1. Find out and record the name of the law enforcement representative who has detained or arrested you.
  2. Immediately ask for legal representation of your choosing
  3. Demand and receive a written notice of the basis for your arrest or detention
  4. Categorically refuse to provide testimony or any information about a spouse or a relative
  5. Refuse to have your fingerprints taken and await arrival of your legal representative



What is a possible compromise solution here?

The movement wants both Serzh Sargsyan and the entire system of oligarchy to resign. The authorities, those in power, want to stay. A compromise proposed by various commentators would be that the Republican Party (with Serzh Sargsyan as its head) continues to govern, through an acting prime minister of their choice, and the new government starts talks with the opposition for a date and rules for new parliamentary elections that are fair and transparent.


For all those who say ‘there should be dialogue between the two sides,’ can you explain what that means in this context? If someone wanted to mediate, would it work?

This is not a situation with ‘two’ sides. The protesters are from all walks of life, all geographies, all ages. They are expressing their frustration with one black and white demand. This is a popular uprising against a system that is spearheaded by Serzh Sargsyan, and as such, there is not a solution that two people or two political parties can come to.

The other ‘side’ is a head of government who is holding on to power. The situation is black and white and zero sum. The protesters don’t have faith in any of the government institutions’ ability to make any fundamental changes that will change the social and economic situation that has led to these protests. In addition, it’s clear from the negotiations this morning, that Serzh Sargsyan is not aware of the depth of the demands and frustration.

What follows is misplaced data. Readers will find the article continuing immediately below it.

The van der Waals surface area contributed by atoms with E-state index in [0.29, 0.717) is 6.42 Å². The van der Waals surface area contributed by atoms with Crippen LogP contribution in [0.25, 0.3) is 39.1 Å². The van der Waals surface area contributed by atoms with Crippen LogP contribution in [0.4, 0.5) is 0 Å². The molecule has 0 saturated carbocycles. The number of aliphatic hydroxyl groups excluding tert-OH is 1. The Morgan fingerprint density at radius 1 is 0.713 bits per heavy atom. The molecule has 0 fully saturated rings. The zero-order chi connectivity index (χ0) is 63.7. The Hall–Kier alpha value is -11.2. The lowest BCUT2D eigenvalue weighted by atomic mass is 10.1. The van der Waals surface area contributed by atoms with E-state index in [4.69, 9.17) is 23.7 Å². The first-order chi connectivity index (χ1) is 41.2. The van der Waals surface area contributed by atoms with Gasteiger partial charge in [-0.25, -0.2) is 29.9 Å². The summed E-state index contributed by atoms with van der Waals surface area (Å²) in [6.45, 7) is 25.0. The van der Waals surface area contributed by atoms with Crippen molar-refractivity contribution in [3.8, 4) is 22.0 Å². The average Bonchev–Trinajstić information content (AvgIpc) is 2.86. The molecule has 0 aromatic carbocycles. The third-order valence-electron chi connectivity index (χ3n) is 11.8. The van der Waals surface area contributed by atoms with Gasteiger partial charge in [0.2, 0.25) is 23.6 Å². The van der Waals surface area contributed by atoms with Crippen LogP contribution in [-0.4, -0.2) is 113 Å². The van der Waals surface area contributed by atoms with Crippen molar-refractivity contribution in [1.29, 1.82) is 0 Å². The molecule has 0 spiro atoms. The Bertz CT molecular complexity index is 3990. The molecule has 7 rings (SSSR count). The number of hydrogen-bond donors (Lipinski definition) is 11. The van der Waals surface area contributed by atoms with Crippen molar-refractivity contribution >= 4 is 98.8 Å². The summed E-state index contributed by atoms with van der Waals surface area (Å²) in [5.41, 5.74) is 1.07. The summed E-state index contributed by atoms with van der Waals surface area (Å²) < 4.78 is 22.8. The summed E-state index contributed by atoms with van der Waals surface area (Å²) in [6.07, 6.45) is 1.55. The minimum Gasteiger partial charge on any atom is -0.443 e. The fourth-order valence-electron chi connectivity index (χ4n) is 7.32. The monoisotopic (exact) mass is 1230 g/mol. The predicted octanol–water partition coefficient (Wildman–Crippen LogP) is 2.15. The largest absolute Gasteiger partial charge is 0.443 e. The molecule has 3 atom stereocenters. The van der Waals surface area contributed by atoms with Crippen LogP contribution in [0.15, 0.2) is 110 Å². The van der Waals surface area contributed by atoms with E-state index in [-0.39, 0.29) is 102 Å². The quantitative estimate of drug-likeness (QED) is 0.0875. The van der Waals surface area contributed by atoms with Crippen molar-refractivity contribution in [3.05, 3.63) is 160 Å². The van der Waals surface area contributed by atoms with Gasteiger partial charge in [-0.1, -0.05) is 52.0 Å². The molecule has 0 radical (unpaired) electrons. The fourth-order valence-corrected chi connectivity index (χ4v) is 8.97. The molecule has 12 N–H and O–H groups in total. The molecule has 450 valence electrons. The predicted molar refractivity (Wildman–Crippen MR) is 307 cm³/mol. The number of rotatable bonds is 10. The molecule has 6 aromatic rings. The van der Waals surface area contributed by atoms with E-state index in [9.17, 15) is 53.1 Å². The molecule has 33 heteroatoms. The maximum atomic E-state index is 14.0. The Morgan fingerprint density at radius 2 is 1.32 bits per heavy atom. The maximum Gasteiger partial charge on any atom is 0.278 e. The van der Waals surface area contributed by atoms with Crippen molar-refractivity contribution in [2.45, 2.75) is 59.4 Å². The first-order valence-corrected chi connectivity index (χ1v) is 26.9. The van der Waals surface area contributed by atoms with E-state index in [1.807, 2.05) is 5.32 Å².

How does Sunday morning’s situation and outcome square with the calls for dialogue and negotiations by President Armen Sarkissian?


The newly elected president finds himself in the first moral if not official crisis, in that for all intents and purposes, Serzh Sargsyan’s position and departure from a 2-minute conversation is not in line with what the president explained he would try to ensure for Sunday morning, after meeting with Nikol Pashinyan in Republic Square Saturday evening. It remains to be seen if the president renews his efforts or steps in to mediate after today’s abrupt end to talks by Serzh Sargsyan.


Who has been arrested thus far?

Per Armenian legislation, there is a difference between detention and arrest. It is possible to take someone in and keep them for 3 hours, without formally charging them. The detained person does not have to speak or respond to any questions during that period. If the person has not been charged, they must be released.
As of this moment, 2:57 pm Yerevan time, Sunday, these are the names and numbers of those detained or arrested.


Armen Grigoryan – Activist, “Reject Serzh” initiative